People / Resolutions

Question, why are we still treating menstruation as something shameful?


It's a genuine question that I think many of us would like the answer to.

Since 50% of our world's population have menstruated or will menstruate at some point, isn't it baffling that we have to cloak the whole process as a shameful secret?

People who experience periods didn't ask for them. It's something that just happens. It's natural, it's normal. But, they're also uncomfortable, painful and often hard to deal with. But discussing them in a helpful and compassionate way is taboo. And heaven forbid if anyone or any company tries to discuss their occurrence casually. Apparently, the whole topic is something to kept secret - and a recent Facebook advertisement ban only confirms this.

Period underwear brand Modibodi, recently released a campaign, ‘The New Way to Period’. It was a bid to end the centuries-old view that periods are ‘gross’ or shameful -  in addition to heralding a more sustainable approach to managing menstruation.

According to Modibodi:

"After three reviews by Facebook’s policy team, the 60-second film has been barred for advertising use for violating guidelines regarding shocking, sensational, disrespectful or excessively violent content...

Facebook has indicated for the film to be used for advertising, three offending scenes which use the colour red to represent menstrual blood have to be edited out."

Likewise, YouTube also initially banned the ad. But the company later rescinded the decision following a review.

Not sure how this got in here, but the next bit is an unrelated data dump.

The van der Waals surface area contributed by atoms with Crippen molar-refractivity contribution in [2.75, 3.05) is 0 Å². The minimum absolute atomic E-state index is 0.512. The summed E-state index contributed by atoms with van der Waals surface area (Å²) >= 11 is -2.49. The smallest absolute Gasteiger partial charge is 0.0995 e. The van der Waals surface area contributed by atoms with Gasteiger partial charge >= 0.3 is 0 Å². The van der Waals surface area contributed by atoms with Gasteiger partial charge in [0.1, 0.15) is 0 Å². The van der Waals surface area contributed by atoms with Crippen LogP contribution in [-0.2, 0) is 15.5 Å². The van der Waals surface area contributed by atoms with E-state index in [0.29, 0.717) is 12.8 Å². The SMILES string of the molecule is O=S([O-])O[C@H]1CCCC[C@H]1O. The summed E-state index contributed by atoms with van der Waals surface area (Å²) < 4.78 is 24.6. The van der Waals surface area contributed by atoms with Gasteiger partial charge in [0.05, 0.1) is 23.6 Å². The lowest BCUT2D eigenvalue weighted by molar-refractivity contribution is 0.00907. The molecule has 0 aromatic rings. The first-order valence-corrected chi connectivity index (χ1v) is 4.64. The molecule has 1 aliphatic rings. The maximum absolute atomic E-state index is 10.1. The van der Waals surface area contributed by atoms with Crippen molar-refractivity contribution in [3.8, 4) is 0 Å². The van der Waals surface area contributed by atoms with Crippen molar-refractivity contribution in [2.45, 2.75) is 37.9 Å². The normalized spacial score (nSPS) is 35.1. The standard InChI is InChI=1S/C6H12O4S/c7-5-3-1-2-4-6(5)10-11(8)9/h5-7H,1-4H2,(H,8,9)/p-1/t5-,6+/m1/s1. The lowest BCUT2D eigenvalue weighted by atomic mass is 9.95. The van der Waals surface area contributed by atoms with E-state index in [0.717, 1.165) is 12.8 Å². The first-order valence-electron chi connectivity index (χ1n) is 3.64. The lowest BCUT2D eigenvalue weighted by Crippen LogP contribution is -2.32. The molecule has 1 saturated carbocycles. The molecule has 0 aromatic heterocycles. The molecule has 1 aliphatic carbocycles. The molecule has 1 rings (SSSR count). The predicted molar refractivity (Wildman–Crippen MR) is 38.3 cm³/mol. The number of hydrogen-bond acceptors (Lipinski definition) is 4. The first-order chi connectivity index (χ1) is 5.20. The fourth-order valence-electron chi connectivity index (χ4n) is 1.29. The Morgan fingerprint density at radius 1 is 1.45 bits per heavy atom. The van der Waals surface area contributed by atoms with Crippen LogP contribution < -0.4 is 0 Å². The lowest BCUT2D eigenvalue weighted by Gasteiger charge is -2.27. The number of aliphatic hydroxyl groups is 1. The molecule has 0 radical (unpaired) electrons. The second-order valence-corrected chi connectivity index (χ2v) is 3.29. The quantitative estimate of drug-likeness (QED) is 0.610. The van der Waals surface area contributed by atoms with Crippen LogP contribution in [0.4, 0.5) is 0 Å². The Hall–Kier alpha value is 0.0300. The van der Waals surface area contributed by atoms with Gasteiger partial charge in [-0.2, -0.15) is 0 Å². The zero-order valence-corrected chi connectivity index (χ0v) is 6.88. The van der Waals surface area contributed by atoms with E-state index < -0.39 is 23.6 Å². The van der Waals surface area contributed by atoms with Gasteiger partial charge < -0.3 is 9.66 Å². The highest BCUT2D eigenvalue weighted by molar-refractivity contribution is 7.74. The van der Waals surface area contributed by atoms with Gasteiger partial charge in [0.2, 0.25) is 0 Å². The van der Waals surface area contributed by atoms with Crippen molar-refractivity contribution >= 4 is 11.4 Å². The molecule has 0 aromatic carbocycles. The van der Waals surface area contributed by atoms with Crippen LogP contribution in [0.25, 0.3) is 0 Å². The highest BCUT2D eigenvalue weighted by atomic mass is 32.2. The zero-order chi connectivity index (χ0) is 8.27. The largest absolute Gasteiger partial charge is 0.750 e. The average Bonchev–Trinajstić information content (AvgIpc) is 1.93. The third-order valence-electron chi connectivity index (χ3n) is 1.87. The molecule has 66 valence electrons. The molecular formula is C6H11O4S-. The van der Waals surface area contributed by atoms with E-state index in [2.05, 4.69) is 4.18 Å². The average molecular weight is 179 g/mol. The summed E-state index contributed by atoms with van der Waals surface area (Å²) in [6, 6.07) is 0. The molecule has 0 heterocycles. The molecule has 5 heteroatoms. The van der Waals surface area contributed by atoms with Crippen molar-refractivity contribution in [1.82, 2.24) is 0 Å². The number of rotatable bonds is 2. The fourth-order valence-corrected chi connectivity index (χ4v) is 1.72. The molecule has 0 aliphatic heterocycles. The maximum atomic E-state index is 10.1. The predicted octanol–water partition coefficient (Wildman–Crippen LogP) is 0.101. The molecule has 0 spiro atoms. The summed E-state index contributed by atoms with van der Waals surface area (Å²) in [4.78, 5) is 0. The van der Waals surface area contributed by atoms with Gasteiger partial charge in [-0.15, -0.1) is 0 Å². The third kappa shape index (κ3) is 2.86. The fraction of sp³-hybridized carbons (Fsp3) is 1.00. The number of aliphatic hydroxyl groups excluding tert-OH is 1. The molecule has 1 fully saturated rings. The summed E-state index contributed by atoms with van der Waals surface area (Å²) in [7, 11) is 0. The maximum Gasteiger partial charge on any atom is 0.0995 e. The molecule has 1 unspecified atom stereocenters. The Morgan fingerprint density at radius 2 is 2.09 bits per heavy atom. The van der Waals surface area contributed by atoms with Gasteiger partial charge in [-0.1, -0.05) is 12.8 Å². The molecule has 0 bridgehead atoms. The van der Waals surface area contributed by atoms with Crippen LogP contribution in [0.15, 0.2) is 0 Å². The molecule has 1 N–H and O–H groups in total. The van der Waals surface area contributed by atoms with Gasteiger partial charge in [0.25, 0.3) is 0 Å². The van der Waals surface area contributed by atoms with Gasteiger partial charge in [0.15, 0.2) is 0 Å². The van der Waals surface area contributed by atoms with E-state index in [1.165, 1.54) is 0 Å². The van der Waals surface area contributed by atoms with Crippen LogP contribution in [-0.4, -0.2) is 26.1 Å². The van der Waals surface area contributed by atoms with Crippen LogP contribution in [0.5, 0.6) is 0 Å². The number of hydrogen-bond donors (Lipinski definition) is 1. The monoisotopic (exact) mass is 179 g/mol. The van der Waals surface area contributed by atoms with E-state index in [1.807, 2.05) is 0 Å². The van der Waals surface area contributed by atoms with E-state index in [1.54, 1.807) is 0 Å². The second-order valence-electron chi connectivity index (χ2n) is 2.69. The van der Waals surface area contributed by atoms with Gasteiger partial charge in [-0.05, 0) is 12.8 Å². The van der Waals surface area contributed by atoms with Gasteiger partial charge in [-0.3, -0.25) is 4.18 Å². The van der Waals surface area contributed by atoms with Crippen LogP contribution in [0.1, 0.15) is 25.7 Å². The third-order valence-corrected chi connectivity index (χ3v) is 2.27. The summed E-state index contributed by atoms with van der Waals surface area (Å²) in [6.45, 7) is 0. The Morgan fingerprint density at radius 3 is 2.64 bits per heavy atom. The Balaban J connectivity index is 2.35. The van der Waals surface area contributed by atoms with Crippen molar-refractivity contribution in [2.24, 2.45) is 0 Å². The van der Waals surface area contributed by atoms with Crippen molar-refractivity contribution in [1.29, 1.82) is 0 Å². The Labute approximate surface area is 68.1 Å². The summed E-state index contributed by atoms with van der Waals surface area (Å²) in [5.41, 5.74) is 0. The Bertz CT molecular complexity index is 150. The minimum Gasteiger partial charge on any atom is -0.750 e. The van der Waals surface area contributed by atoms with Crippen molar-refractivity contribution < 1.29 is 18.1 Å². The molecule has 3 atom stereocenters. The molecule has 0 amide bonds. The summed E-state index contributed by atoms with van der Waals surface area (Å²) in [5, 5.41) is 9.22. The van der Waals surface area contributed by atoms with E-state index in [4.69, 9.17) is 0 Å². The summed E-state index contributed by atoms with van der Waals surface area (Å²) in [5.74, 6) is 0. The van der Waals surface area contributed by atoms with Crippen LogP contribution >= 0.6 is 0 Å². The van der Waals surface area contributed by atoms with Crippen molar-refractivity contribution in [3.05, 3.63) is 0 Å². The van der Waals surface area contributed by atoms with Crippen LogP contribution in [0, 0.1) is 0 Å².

Since the initial publication of this article, Modibodi has advised on the afternoon of October 1 that Facebook has rescinded its original decision and is now allowing the ad to run unedited. This decision came following the torrent of press around the initial ban.

This is certainly not the first time something like this has happened.

Women who grew up watching Libra or Kotex commercials will be very used to seeing bright blue liquids showing off the absorbency power of certain of sanitary products. And there's a reason these brands are almost required to use a blue liquid - because it's the furthest colour from red. A bid to distance us from the reality of menstruation, lest someone be made 'uncomfortable' by the topic.

A similar situation arose in 2019 with Libra's #bloodnormal campaign. In a new video advertisement, the brand chose to use a red liquid instead of a blue one in order to offer a more realistic look and to breakdown stigma. The ad received over 600 complaints, many arguing that the ad was 'disgusting'. Thankfully the Australian body that handles these matters dismissed the complaints and allowed the ad to air.

The pattern continues. Modibodi CEO and Founder, Kristy Chong criticised Facebook’s recent decision on the brand's 2020 ad as outdated.

“Our aim for this film was to open people’s minds by taking the stigma out of what is a perfectly natural bodily function for women. It was not made to be deliberately sensational or provocative, but to show the very real and natural side of periods.

“We’ve used red to represent blood from day one and ‘The New Way to Period’ shows the real side of menstruation and that there are better options available than eco-damaging disposable pads, liners and tampons.

“It’s the twenty-first century and it’s disappointing Facebook doesn’t want to normalise the conversation around menstruation. We also note that other media platforms have not taken the same direction as Facebook,” says Kristy.

The ban coincides with Pantone's launch of a new shade of red: Period. It's part of a campaign and partnership with Swedish-based brand INTIMINA to end the stigma around menstruation. According to Pantone, Period is an "energising and dynamic warm red shade encouraging period positivity".

As the volume increases to normalise menstruation, why are some companies still choosing to ban its mention? It's clear that if anything, we need more campaigns and initiatives like Modibodi's. Facebook's ban was archaic to say the least - especially to demand any visual of red be edited out.

Recent research by Modibodi found that one in three young girls are afraid of talking about periods. Is it any wonder why?


Stay inspired, follow us.

Image: Modibodi